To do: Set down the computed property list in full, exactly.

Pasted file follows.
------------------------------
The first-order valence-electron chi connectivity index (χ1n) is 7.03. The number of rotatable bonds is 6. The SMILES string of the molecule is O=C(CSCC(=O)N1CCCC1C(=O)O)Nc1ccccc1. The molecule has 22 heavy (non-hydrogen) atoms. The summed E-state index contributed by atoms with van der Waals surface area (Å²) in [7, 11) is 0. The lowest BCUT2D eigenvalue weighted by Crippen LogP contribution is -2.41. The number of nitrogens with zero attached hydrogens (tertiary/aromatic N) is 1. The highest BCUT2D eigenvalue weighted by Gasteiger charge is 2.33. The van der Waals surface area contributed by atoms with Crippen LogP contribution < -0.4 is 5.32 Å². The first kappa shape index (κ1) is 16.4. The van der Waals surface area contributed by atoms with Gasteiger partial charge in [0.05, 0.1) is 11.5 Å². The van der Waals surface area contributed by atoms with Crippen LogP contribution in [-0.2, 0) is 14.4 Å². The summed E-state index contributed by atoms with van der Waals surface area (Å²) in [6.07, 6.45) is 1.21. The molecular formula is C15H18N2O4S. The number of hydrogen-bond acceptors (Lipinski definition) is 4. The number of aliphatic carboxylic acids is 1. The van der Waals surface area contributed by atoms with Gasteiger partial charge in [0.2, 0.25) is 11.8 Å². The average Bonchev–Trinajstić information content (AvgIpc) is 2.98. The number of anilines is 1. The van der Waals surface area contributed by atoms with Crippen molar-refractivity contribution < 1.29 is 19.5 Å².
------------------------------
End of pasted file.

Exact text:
The first-order valence-electron chi connectivity index (χ1n) is 7.03. The number of rotatable bonds is 6. The SMILES string of the molecule is O=C(CSCC(=O)N1CCCC1C(=O)O)Nc1ccccc1. The molecule has 22 heavy (non-hydrogen) atoms. The summed E-state index contributed by atoms with van der Waals surface area (Å²) in [7, 11) is 0. The lowest BCUT2D eigenvalue weighted by Crippen LogP contribution is -2.41. The number of nitrogens with zero attached hydrogens (tertiary/aromatic N) is 1. The highest BCUT2D eigenvalue weighted by Gasteiger charge is 2.33. The van der Waals surface area contributed by atoms with Crippen LogP contribution < -0.4 is 5.32 Å². The first kappa shape index (κ1) is 16.4. The van der Waals surface area contributed by atoms with Gasteiger partial charge in [0.05, 0.1) is 11.5 Å². The van der Waals surface area contributed by atoms with Crippen LogP contribution in [-0.2, 0) is 14.4 Å². The summed E-state index contributed by atoms with van der Waals surface area (Å²) in [6.07, 6.45) is 1.21. The molecular formula is C15H18N2O4S. The number of hydrogen-bond acceptors (Lipinski definition) is 4. The number of aliphatic carboxylic acids is 1. The van der Waals surface area contributed by atoms with Gasteiger partial charge in [0.2, 0.25) is 11.8 Å². The average Bonchev–Trinajstić information content (AvgIpc) is 2.98. The number of anilines is 1. The van der Waals surface area contributed by atoms with Crippen molar-refractivity contribution < 1.29 is 19.5 Å².